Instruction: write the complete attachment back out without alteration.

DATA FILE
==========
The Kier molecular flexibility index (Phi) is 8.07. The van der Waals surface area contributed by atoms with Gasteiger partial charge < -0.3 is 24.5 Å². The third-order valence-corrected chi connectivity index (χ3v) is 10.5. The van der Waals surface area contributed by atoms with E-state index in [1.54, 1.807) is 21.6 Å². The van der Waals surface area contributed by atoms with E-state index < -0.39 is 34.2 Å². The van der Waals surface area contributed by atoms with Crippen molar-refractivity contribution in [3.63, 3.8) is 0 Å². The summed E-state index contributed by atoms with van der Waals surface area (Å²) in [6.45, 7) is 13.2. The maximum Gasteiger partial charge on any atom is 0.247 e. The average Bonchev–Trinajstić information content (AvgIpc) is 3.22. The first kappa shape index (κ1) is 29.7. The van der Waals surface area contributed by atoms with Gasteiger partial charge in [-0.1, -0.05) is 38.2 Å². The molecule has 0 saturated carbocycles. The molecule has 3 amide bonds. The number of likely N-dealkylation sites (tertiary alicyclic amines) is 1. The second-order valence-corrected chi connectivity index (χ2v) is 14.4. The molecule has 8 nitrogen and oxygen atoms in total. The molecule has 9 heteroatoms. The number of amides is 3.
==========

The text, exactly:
The Kier molecular flexibility index (Phi) is 8.07. The van der Waals surface area contributed by atoms with Gasteiger partial charge < -0.3 is 24.5 Å². The third-order valence-corrected chi connectivity index (χ3v) is 10.5. The van der Waals surface area contributed by atoms with E-state index in [1.54, 1.807) is 21.6 Å². The van der Waals surface area contributed by atoms with E-state index < -0.39 is 34.2 Å². The van der Waals surface area contributed by atoms with Crippen molar-refractivity contribution in [3.63, 3.8) is 0 Å². The summed E-state index contributed by atoms with van der Waals surface area (Å²) in [6.45, 7) is 13.2. The maximum Gasteiger partial charge on any atom is 0.247 e. The average Bonchev–Trinajstić information content (AvgIpc) is 3.22. The first kappa shape index (κ1) is 29.7. The van der Waals surface area contributed by atoms with Gasteiger partial charge in [-0.1, -0.05) is 38.2 Å². The molecule has 0 saturated carbocycles. The molecule has 3 amide bonds. The number of likely N-dealkylation sites (tertiary alicyclic amines) is 1. The second-order valence-corrected chi connectivity index (χ2v) is 14.4. The molecule has 8 nitrogen and oxygen atoms in total. The molecule has 9 heteroatoms. The number of amides is 3.